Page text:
Why I Have a Problem with Online Passes

A few weeks back, I talked about how Online Passes are not as detrimental as most people make them out to be. This time, I’m here to talk about the other side of the debate. Yep, let’s talk about how Online Passes are ruining games and harming the videogame industry as a whole.

One of the widest ranging issues with Online Passes when it comes to single-player games is how it locks content from the player. Granted, it’s not as prevalent yet, but one can clearly see that this is a precedent – one that a lot of people are very angry with. This was tossed into the spotlight late last year with Rocksteady Studio’s critically-acclaimed Batman: Arkham City. The game had a code that when entered, let you play the Catwoman “side missions.” The missions themselves aren’t central to the narrative and you can finish the game without it affecting the story progress. However, people were irritated that Warner Bros. Interactive (the game’s publisher) did something like this. What’s next? Locking parts of the game’s story or certain levels? That’s been a nagging concern on why people are consistently vocal about things of this nature.

Another game that came under fire is EA’s recently released RPG, Kingdom of Amalur: Reckoning. The game also had an Online Pass even though the game itself doesn’t even offer any kind of multiplayer component. What EA crafted was an Online Pass which netted you a handful of downloadable missions. Again, they (EA) publicly stated that the story wouldn’t be affected regardless if you play the extra missions or not.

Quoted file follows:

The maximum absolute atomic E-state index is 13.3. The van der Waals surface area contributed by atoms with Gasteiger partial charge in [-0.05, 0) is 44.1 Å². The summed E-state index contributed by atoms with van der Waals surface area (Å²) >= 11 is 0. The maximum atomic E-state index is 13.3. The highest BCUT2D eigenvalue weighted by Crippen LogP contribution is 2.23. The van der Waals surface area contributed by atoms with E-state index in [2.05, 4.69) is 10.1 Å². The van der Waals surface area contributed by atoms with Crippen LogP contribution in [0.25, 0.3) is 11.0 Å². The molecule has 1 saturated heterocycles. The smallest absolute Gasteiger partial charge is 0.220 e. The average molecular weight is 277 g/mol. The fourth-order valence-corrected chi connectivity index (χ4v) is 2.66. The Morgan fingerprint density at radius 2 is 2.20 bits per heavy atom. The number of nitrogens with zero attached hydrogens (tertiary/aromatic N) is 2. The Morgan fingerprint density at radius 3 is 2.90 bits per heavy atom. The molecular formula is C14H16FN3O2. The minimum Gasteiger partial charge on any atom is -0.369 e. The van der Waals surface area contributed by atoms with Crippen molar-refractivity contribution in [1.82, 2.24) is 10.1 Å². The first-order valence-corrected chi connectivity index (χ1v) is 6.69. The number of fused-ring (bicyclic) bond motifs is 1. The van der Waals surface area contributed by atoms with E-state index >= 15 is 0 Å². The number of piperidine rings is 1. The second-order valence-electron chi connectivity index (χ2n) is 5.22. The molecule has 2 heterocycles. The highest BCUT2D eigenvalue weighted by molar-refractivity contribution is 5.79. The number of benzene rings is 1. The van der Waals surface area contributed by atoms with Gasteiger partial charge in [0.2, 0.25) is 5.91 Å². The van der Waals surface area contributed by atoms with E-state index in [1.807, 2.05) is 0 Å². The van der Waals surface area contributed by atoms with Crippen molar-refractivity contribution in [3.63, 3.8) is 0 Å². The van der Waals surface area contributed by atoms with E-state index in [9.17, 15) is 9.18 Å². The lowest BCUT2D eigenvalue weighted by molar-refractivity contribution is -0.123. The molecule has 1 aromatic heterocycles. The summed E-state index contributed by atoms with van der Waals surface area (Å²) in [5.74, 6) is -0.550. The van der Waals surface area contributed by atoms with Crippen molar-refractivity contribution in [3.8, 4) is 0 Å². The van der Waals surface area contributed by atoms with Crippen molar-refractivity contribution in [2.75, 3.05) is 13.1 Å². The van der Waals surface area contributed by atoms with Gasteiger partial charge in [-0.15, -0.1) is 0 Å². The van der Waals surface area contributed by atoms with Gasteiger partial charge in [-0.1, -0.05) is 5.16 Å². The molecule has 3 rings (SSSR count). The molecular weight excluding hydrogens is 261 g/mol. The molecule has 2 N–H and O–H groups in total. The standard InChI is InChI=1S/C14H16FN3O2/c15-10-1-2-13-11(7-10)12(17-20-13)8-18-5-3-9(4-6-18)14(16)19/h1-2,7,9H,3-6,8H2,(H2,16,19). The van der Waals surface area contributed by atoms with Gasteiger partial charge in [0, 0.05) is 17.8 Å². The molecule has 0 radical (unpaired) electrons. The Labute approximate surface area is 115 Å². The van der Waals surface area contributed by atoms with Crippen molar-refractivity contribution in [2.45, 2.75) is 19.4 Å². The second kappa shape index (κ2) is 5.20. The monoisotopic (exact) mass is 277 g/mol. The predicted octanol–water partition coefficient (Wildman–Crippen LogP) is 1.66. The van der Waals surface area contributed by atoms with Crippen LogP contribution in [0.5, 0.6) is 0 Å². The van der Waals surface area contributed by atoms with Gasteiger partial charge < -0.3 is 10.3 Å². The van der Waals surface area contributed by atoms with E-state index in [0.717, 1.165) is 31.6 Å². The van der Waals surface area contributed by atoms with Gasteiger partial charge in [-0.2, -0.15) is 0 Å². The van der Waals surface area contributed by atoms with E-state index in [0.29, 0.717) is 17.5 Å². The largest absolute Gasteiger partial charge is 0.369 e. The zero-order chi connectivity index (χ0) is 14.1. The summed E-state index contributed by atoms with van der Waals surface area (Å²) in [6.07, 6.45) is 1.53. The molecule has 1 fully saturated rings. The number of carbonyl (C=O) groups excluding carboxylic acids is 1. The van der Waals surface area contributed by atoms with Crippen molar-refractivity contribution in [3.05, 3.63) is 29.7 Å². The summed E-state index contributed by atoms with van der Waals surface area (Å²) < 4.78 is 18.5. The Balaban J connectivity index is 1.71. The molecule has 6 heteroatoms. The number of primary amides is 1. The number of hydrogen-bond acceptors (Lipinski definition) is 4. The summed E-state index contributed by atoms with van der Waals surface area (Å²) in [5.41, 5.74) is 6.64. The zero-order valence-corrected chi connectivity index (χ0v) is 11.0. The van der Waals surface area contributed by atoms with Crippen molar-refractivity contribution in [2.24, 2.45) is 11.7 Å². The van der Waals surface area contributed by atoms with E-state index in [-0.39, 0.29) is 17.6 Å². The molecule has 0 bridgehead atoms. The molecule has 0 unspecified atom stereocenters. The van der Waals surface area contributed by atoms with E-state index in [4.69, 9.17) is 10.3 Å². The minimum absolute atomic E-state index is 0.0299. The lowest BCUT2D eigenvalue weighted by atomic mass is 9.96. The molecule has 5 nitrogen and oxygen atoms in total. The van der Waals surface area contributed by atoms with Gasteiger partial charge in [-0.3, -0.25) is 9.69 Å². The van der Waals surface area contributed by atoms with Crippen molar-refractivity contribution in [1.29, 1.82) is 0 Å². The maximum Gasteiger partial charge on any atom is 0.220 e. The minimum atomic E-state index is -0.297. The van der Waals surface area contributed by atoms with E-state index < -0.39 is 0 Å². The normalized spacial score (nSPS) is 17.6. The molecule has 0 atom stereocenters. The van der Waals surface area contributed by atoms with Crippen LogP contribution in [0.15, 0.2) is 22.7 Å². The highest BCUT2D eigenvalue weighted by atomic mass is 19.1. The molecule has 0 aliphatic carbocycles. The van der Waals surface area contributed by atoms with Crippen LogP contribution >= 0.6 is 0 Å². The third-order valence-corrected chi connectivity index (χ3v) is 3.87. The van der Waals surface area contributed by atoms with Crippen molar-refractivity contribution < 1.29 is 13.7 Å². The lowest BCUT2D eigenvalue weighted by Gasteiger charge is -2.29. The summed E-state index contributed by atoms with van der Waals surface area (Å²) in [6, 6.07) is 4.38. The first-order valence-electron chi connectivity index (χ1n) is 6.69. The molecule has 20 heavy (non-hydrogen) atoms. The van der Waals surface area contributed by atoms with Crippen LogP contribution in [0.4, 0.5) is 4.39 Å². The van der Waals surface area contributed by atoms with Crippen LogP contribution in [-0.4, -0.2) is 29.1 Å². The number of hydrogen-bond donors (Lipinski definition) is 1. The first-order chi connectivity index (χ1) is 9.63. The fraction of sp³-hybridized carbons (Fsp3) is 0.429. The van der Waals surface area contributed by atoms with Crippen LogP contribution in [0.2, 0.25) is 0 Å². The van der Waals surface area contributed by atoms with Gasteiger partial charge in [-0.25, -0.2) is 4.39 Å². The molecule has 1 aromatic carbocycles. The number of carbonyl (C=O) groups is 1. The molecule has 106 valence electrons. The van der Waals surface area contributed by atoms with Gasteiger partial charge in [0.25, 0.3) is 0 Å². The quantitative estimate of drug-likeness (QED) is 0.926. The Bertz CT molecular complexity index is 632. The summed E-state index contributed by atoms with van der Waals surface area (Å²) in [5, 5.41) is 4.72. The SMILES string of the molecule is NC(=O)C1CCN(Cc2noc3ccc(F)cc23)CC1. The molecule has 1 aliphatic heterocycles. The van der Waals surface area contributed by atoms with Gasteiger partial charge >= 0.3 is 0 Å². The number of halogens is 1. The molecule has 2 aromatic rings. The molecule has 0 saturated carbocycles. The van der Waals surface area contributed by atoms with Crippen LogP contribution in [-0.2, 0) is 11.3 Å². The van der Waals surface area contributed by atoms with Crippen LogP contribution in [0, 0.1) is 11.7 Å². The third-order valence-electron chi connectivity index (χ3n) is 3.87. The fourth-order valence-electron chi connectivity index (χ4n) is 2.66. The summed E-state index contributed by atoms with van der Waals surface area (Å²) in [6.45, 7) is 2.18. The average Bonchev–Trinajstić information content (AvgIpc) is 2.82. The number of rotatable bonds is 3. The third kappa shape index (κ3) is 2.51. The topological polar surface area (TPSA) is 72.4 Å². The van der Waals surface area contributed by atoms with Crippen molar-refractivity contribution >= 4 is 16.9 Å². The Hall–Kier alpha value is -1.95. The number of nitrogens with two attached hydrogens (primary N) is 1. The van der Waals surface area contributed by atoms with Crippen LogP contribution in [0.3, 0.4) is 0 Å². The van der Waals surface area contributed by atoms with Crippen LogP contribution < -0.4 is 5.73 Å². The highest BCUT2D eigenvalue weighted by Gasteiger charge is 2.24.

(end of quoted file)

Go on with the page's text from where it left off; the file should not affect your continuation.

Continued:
When news of this got out, players all over the world were enraged and this time, I understood why. Sure, I can play the game without these non-essential-to-the-story missions, but where and when does this end? I certainly don’t want to play games that will force me to buy these things just to completely understand the game’s narrative and I’m hopeful we never get to that. Games today are expensive enough as it is. At $60 a game, it might not be much if you’re a single guy and working for yourself, but what if you have a family and other responsibilities? Heck, “must have” games these days are being released at a much faster pace than they were a few years ago.

Imagine $60 and multiply that by at least five to six times in order to be able to play the year’s  blockbusters. When I pay $60, I want that experience to offer me the whole gamut – essentially, I want to play the game the way the developers intended it to be. I can already hear someone say, “what about DLC?” Well, DLCs or Downloadable Content are things that should supplement the game’s overall experience – not take away from it. Online Passes are slowly crossing that line and people need to speak with their wallets and let publishers know that this thing won’t fly with consumers. As is with the case for all business, money talks – and when that dollar sign speaks, publishers listen.

If publishers eventually do block a game’s story just for the sake of an Online Pass, I hope they have the foresight to price that game well below the $60 threshold. Say, $15 for the base game, add $10 for multiplayer and maybe $15 each for the game’s second and last parts – basically creating a $60 product. This business “solution” is something that’s been discussed before, but understandably, no publisher has the gall to implement it yet. If this happens and the pricing is skewed entirely for the publisher, I think that might be the catalyst to the second “death” of modern videogames. If you’ve yet to experience or read the first “death,” I suggest searching for the game E.T. and how it ran the game industry aground in 1983.

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